Monday, 2 July 2007

Zune, Iphone - Keep it Simple!

What’s the exchange rate between a Zune point and an American dollar? Equals the ratio of Unicorns to Leprechauns! (Courtesy The Office NBC)

Does anyone own a Zune? I have not seen a single person with one. If you did own one, I wonder how much value you are getting from the wireless sharing function (Not much I would guess). But I digress…
My real problem with the Microsoft Zune is the online store. The geniuses at Microsoft decided that consumers found simplicity, well…too simple. So in an attempt to hit a nice sounding price point for customers, they introduced “Zune points”.
Ok so a single track from the Zune market place cost 79 points. One Zune point equal one cent, right? WRONG! Works out one point equals 1.25 cents (roughly), (which would mean one track equals 98.75 cents, hey that’s better than itunes store – best not to market this simply to consumers – could result in increased sales!!!).
Is money as a form of exchange too simple for the geniuses over at Microsoft? KEEP IT SIMPLE!!! Seems like they forgot to run this past the Department of Common Sense. Is it just me, or does Dwight Shrutt look a little like Bill Gates?
It seems companies are getting so caught up in design simplicity, and design capabilities as the best way to deliver value to consumers. But processes have to be simple too. It must be simple to buy, activate and start using your product to.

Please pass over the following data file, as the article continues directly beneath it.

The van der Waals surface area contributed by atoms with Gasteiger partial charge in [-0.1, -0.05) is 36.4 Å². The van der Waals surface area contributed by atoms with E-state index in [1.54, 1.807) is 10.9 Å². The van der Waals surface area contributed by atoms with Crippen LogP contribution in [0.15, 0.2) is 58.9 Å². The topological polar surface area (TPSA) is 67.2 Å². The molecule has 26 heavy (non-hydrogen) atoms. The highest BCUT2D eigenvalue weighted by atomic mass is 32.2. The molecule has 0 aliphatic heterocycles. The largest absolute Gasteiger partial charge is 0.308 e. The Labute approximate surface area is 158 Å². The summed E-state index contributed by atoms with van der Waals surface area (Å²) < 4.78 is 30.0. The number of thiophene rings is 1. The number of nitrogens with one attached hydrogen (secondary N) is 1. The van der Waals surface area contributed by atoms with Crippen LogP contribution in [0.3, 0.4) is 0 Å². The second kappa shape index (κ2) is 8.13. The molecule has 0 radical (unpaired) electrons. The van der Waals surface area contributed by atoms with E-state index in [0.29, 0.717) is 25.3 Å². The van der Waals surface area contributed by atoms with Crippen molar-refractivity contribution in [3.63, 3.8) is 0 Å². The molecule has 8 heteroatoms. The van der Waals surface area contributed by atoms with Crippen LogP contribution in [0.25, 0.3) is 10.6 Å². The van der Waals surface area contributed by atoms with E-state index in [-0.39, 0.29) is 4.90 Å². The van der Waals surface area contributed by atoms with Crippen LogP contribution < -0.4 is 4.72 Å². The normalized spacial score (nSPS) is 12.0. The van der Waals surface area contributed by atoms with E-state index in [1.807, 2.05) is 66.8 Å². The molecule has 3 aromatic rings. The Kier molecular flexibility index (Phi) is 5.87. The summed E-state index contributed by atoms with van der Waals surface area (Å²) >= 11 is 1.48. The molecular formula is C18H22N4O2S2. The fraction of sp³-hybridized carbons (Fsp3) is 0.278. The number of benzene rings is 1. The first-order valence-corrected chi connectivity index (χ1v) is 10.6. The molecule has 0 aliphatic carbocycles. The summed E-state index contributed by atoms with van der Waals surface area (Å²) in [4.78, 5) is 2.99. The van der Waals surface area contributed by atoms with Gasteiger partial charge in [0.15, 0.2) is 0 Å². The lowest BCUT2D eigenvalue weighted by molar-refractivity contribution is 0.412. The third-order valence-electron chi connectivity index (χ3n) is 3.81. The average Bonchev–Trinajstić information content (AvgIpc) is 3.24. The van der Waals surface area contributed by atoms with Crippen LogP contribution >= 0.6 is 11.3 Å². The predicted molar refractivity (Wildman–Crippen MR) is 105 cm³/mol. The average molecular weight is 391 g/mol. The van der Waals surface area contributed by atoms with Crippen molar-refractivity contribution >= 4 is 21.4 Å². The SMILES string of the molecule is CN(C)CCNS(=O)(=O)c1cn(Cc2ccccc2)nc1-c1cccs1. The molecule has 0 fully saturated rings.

Another culprit is Apple….
I guess we have all read about the problems that people are having trying to activate their iphones.
From what I have heard the iphone is nice to use. It doesn’t have everything (nor does the ipod) but it is user friendly on the whole. With one design flaw: it needs to be activated to be used.

Despite network connection problems (which a lot of people seem to be having) the activation process seems quite convoluted. . Buyers need access to a Mac or PC computer running Apple's iTunes software, a connection to the Apple online music store and a valid American Social Security number. Read BL's post for some good information on these problems.
Seems Apple got caught up in their design bubble and forgot about the foundations of their recent successes – Simplicity. It’s great for a product to be simple to use, but if you can’t buy it, turn it on or activate it simply, then all the nice design in the world doesn’t help Joe Q with his un-activated phone.

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